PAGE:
Jimi Hendrix had self-doubt in his musical abilities, yet, at the same time, was fearless when he played. Photo by Steve Banks / CC BY-SA 4.0
“How bold one gets when one is sure of being loved.”Sigmund Freud
Although the music world is reportedly full of egomaniacs, it seems like there are a lot of wildly talented, self-deprecating guitar players out there. When great guitar players deflect compliments and say they’re stinking up the joint, I used to think they were so comfortable with their own bad-assery that they could afford to be gracious and appear humble. Now I think it’s more likely that a lot of groundbreaking, talented players are as insecure about their playing as any of us.
During an interview with Dick Cavett in 1969, Jimi Hendrix said: “I hate compliments, you know, compliments are so embarrassing sometimes because you know it’s not really the truth…. I’m constantly trying to create other things, that’s why I make a lot of mistakes.” It takes absolute fearlessness to be as innovative as Hendrix, yet his self-doubt is genuine. How can this strange dichotomy be so common among musicians?
Playing guitar is immensely rewarding but learning guitar is mostly frustration and hand cramps. That’s why most people quit. At one point, none of us could make an F chord. For some reason, we stuck with it and eventually that plunking, strummy strum began to resemble music. Eventually you learn a dweedly dweedle, apply it successfully to a solo and think, “Sheaze, I’m really good.” That gives you the confidence to try more difficult things.
But as we get better and more deeply invested in music (with both time and money), we begin to love music more deeply, and love like that breaks your heart. We start to notice the music we’re performing is not as good as the music we imagine. We detect ourselves rushing or dragging or we hear ourselves playing our same bag-o’-riffs until every phrase is as predictable as a nursey rhyme. That’s when self-doubt, fear of judgement, and the unhealthy tendency to compare ourselves to others starts to make us hate what we play.
Artists hating their own work is nothing new. Vladimir Nabokov spent five years working on Lolita, then set the manuscript on fire in his backyard. Thankfully, his wife pulled it from the flames and insisted he finish the book. Emily Dickinson begged her sister to burn all of her 40 handbound volumes of unpublished poetry after she died. Woody Allen hated his movie Manhattan so much that that he offered to make another movie for free if the studio agreed to not release Manhattan. If left to the artists, none of this work would have ever been seen by the public. Outsiders saw the value in this art that the artists could not see themselves.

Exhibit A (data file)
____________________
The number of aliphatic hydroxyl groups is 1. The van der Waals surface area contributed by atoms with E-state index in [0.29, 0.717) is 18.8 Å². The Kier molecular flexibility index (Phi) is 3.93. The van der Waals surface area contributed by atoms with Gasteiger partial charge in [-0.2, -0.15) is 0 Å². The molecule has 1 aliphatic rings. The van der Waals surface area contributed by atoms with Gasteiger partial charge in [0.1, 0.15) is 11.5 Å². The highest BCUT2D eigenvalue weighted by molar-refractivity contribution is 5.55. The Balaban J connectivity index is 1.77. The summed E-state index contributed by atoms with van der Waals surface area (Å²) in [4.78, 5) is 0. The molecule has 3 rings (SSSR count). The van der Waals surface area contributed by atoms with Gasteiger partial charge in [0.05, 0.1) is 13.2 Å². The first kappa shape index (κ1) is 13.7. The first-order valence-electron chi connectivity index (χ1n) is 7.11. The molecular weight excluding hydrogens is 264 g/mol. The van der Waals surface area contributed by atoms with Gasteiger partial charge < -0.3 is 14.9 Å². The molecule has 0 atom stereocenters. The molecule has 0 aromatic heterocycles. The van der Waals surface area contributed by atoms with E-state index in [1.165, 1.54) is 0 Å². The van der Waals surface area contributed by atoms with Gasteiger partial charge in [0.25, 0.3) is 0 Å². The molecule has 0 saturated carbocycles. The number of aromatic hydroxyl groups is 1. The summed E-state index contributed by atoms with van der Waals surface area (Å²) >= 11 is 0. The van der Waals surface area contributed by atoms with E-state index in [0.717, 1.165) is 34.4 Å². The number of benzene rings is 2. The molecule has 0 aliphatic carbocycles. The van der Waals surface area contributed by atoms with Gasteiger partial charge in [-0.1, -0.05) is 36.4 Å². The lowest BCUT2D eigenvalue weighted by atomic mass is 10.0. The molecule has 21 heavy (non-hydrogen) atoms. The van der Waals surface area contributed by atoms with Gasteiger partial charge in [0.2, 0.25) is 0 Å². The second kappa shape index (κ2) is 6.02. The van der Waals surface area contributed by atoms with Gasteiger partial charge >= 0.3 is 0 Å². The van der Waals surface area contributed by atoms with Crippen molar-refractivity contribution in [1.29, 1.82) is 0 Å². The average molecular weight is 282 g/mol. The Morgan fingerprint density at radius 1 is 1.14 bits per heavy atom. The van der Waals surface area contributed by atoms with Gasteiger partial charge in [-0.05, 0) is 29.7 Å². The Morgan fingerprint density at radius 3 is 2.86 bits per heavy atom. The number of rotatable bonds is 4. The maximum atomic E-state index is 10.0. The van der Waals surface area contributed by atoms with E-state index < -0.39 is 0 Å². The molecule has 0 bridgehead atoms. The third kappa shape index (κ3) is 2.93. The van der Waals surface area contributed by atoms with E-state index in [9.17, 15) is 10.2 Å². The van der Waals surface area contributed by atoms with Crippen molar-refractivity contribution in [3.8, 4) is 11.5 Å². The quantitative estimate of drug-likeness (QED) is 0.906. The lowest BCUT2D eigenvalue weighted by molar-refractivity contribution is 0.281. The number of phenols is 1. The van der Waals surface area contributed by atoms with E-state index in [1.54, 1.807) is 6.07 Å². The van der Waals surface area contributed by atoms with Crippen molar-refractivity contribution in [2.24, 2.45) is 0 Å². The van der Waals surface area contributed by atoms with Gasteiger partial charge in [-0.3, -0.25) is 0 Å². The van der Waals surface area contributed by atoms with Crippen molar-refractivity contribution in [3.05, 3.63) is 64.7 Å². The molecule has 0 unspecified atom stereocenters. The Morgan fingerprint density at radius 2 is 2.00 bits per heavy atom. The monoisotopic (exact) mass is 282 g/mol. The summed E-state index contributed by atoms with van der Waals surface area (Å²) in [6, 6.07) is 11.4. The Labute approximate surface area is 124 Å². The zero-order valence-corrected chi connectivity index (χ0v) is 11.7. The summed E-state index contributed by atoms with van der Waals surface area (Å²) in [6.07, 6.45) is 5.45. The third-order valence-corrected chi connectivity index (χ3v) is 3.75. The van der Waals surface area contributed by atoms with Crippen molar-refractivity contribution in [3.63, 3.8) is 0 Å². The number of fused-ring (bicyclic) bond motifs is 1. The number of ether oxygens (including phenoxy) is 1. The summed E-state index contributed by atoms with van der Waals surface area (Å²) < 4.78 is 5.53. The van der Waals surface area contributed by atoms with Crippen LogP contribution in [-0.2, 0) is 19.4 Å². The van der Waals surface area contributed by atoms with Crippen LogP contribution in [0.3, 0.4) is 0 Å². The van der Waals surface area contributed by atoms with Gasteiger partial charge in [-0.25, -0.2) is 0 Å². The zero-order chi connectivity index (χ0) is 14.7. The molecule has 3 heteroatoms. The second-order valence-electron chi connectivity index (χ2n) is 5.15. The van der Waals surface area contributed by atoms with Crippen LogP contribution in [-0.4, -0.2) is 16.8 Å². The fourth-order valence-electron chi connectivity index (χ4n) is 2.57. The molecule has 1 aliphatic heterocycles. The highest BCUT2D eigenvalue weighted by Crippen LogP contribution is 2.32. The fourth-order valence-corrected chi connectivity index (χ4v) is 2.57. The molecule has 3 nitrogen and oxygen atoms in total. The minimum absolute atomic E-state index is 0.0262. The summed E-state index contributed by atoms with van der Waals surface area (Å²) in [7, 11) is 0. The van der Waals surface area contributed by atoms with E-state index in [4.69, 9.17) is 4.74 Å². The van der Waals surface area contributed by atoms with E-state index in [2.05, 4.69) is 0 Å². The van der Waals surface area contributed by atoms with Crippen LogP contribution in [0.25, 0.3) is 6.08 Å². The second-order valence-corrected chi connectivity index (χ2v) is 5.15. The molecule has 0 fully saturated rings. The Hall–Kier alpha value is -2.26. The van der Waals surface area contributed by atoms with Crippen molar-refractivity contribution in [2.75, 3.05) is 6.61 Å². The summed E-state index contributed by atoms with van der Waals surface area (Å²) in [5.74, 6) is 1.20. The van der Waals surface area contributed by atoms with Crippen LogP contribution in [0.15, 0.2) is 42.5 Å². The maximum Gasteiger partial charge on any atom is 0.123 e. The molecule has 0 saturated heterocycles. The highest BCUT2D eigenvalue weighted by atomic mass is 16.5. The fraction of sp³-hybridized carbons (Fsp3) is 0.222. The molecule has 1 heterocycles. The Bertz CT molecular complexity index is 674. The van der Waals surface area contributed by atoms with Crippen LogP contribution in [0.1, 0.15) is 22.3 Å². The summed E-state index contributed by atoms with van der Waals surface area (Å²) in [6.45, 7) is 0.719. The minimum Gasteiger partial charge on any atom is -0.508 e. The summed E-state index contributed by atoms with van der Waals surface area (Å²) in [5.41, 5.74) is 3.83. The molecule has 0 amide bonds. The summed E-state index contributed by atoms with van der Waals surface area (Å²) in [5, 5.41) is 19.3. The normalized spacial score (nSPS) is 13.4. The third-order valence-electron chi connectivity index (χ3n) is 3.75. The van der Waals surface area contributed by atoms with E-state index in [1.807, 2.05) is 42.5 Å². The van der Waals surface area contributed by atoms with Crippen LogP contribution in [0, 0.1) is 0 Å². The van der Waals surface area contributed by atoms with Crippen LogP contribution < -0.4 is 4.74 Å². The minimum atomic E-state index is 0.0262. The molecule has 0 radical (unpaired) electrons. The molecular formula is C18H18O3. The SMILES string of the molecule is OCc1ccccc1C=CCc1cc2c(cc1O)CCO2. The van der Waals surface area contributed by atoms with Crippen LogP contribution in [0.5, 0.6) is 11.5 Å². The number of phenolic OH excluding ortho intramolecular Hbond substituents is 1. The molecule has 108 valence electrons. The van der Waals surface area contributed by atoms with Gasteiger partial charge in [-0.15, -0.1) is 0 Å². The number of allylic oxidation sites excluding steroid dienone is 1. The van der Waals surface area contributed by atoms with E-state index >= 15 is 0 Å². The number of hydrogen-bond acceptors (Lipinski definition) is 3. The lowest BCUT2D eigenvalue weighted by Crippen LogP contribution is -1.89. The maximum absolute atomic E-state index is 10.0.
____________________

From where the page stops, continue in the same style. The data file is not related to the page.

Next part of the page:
It’s the artist equivalent of body dysmorphia, but instead of a thin person looking at themselves in the mirror and seeing fat, we listen to ourselves and only hear what we wish we didn’t do or should’ve done differently. When I hear players like Joe Bonamassa or John Mayer talk with such reverence about their guitar heroes, I feel like telling them “How can you not notice that you play way better than your heroes?”
But the truth is, what we perceive is not what is. Descartes argued that there is no reality behind the senses. We can’t actually hear or see ourselves accurately because everything runs through a filter of our inner critic. That nasty inner voice is like an abusive teacher that undermines not just your performance, but your sense of self.
Life is one big art project. Art is supposed to be free, not perfect, so I’m trying to adopt a zero-tolerance policy toward self-criticism or imagined criticism. Even as I type this, I imagine the inevitable criticism in the comments. It’s paralyzing until I remember that a critics’ anger rarely has anything to do with what they criticize and more to do with their general unhappiness. Demanding perfection from yourself is so counter-productive, because perfection is irrelevant in art. Jeff Beck remains one of my all-times favorite players, but nobody would argue that he’s perfect. He intentionally bends under or over the note to create tension. Beck is about emotion, not perfection. We accept that in others; we should accept it in ourselves.
For decades, I hated listening to myself in a playback, but a breakthrough came unexpectedly when I recently upgraded cars (sadly, my 1994 Mercury Grand Marquis now rests in a junkyard in a rainbow pool of oil). My current fancy car automatically syncs to my phone, so by virtue of random shuffle I’ve been listening to literally hundreds of demos and sessions I’ve played over the past 25 years (all stored in the cloud). I remember leaving some session cursing myself for not demanding another pass at a solo, but in listening back years later, I don’t know what I was so worried about. I want to go back in time and find that earnest, not particularly bright, younger me and say, “That part totally serves the song. Good job Johnny boy. Now let that shit go.”